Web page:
Show Christ’s love through low- or no-cost health care services.
Churches are finding that providing affordable health care is an effective way to meet needs and show Christ to their communities.
Church of the Highlands in Birmingham, Ala., bought a boarded up fire station and a building from the county health department in 2008 to create a health clinic—which provides primary care and dental, counseling and pharmacy services—and a community center the church calls the Dream Center. Like other Dream Centers across the country, the Church of the Highlands Dream Center in Birmingham’s inner-city seeks to provide social services and outreach programs to meet the physical and spiritual needs of the residents there.
The church created Christ Health Center, a nonprofit entity, to operate the clinic, which uses a sliding-scale fee schedule for uninsured patients.
“We’re earning the right to be heard,” says Dr. Robert Record, the director of Christ Health Center and the Dream Center. “None of [the staff] are charismatic personalities; we’re just learning to love and reveal the character of Christ.”
That love has translated into hundreds of church volunteers coming in small groups to take on tasks like driving patients to and from appointments and handling clinic administration. Several health professionals are donating their time too, and the church estimates the clinic can serve more than 30,000 patients a year.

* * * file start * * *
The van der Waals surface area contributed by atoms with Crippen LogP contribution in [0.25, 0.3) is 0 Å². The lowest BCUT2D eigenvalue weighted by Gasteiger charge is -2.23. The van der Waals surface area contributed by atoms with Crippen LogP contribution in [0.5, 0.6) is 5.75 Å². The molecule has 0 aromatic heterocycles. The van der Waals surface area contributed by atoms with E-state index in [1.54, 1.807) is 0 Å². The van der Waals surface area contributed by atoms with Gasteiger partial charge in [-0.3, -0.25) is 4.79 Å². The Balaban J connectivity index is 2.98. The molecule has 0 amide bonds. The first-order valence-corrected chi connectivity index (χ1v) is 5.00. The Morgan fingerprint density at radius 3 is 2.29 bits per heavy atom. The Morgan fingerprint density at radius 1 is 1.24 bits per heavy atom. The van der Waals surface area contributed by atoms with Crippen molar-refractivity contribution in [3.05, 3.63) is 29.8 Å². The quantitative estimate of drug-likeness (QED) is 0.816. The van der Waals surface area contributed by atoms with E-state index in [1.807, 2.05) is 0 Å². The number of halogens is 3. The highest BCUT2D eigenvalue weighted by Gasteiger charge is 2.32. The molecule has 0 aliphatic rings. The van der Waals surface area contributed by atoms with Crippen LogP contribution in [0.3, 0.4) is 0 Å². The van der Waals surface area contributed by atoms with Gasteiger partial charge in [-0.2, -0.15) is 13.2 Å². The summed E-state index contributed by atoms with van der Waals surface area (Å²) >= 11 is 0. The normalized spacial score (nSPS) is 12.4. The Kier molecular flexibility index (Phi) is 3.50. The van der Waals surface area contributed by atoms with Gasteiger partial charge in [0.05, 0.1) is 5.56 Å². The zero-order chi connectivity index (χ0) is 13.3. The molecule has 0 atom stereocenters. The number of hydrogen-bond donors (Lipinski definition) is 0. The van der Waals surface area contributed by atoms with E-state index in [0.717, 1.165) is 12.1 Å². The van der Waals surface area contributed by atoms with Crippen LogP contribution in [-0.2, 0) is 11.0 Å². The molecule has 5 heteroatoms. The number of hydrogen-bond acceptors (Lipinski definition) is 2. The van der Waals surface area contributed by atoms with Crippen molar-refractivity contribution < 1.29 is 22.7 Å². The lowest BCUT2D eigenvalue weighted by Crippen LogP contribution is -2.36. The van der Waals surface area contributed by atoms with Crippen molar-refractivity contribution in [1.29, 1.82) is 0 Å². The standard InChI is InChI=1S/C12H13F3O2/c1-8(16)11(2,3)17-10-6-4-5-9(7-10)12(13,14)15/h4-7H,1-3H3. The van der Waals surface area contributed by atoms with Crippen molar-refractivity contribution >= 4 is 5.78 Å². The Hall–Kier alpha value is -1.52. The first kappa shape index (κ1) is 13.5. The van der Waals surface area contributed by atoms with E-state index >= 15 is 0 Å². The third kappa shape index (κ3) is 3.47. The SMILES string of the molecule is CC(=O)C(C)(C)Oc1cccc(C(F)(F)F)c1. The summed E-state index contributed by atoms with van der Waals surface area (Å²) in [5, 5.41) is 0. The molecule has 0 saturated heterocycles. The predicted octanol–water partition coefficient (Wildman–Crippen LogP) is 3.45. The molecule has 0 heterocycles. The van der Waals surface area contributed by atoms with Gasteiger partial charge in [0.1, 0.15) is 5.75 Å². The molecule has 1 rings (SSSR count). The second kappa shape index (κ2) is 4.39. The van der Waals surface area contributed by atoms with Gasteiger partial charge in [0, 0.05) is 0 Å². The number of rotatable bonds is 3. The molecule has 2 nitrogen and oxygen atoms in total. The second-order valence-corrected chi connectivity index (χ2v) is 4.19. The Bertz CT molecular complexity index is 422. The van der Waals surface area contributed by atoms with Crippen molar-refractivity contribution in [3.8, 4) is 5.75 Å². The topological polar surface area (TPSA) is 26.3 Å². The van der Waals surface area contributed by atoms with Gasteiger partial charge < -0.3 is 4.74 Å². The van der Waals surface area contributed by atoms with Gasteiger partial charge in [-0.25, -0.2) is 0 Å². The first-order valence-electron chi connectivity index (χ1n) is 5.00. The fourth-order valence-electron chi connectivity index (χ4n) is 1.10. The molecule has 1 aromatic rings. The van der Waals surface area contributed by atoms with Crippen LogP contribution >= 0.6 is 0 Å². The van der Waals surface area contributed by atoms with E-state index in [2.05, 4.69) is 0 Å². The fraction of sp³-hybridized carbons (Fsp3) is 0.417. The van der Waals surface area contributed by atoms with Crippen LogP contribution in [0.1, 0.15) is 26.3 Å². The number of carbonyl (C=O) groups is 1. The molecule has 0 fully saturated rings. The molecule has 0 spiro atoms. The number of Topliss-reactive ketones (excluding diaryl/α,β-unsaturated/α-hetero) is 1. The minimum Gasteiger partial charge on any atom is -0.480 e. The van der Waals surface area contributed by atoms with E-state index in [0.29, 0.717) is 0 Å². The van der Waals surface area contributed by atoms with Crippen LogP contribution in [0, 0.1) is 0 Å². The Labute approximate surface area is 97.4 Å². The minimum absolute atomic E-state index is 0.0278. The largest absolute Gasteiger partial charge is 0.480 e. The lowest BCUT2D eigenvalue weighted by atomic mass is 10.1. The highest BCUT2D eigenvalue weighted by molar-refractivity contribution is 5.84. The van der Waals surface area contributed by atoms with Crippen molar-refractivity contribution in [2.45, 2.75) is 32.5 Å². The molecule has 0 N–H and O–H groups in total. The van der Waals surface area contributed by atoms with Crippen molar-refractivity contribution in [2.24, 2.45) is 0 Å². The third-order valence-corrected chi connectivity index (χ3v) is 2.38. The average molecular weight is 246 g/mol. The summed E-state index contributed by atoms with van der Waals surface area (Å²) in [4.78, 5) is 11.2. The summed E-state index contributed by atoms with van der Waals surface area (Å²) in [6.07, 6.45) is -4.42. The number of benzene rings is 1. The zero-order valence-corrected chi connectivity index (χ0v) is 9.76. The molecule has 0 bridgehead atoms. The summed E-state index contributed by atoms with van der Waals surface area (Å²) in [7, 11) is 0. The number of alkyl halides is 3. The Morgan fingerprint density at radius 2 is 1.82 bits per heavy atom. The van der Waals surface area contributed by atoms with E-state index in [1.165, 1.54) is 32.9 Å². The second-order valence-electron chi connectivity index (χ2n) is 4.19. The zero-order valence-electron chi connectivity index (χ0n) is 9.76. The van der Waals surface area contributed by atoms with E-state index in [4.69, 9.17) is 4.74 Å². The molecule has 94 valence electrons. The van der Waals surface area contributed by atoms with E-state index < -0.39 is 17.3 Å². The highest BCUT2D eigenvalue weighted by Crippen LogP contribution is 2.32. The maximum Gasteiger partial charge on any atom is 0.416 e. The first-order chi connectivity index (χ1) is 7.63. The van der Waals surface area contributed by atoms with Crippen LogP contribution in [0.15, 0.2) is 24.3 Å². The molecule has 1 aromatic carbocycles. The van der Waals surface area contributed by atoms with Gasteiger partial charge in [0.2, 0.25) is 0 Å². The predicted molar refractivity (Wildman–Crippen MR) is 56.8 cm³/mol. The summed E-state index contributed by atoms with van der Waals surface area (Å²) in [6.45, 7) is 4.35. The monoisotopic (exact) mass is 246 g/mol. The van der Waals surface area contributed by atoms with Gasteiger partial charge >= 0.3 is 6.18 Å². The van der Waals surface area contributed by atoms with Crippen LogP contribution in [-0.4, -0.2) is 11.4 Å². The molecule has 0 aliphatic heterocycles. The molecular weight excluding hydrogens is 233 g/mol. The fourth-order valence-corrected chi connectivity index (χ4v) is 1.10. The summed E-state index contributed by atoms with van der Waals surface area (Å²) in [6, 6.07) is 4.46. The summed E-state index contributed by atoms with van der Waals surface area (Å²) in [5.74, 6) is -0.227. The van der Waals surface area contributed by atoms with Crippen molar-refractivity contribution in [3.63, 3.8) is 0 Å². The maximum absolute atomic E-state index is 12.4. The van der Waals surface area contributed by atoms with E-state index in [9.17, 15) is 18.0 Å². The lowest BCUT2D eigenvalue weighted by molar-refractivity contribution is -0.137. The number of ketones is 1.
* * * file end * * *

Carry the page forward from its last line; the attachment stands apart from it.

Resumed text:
About 450 miles away, Seacoast Church’s North Charleston, S.C., campus opened its own health clinic in January 2009, becoming one of several churches nationwide that have embraced health care as part of their community outreach. Seacoast’s clinic is open for business two days each week, but more than 500 patient visits occur each month.
Seacoast’s Dream Center Clinic provides free health care and dental and vision services to patients whose income is below 200 percent of the federal poverty threshold, which is an annual income of roughly $22,000 for a family of four.
“We started by having small groups adopt-a-block,” says Campus Pastor Sam Lesky. “We started where we were gifted—we knew how to plant churches and we had certain gifts in our congregation.”
Seacoast soon found that several doctors and nurses in its congregation were willing to donate time.
“They seem to enjoy using their gifts,” Lesky explains. “They see that they are being the church in motion.”
Seacoast’s clinic operates entirely on donations. “When people see what we’re doing, they want to get involved—with their time and their money,” Lesky says.
And patients find that they are treated differently than at other clinics they’ve experienced.
“The thing I like about the Dream Center Clinic is that they treat you so good,” says Kathryn Giles a Dream Center Clinic patient. “They treat you like they would treat their best friend.”